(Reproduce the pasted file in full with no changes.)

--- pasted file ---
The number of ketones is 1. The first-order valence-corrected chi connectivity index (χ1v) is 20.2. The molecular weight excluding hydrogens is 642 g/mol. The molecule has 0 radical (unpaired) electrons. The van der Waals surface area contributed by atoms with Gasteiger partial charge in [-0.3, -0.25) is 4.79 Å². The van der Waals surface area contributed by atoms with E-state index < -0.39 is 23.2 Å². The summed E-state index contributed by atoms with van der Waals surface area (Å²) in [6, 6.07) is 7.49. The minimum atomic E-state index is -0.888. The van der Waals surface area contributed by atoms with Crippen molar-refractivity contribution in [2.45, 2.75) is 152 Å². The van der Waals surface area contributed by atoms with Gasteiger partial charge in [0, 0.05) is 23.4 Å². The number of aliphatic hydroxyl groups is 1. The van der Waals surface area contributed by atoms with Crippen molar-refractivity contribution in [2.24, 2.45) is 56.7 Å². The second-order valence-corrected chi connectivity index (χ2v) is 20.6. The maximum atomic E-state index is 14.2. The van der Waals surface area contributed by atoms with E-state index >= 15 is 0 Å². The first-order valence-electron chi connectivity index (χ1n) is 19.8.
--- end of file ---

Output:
The number of ketones is 1. The first-order valence-corrected chi connectivity index (χ1v) is 20.2. The molecular weight excluding hydrogens is 642 g/mol. The molecule has 0 radical (unpaired) electrons. The van der Waals surface area contributed by atoms with Gasteiger partial charge in [-0.3, -0.25) is 4.79 Å². The van der Waals surface area contributed by atoms with E-state index < -0.39 is 23.2 Å². The summed E-state index contributed by atoms with van der Waals surface area (Å²) in [6, 6.07) is 7.49. The minimum atomic E-state index is -0.888. The van der Waals surface area contributed by atoms with Crippen molar-refractivity contribution in [2.45, 2.75) is 152 Å². The van der Waals surface area contributed by atoms with Gasteiger partial charge in [0, 0.05) is 23.4 Å². The number of aliphatic hydroxyl groups is 1. The van der Waals surface area contributed by atoms with Crippen molar-refractivity contribution in [2.24, 2.45) is 56.7 Å². The second-order valence-corrected chi connectivity index (χ2v) is 20.6. The maximum atomic E-state index is 14.2. The van der Waals surface area contributed by atoms with E-state index >= 15 is 0 Å². The first-order valence-electron chi connectivity index (χ1n) is 19.8.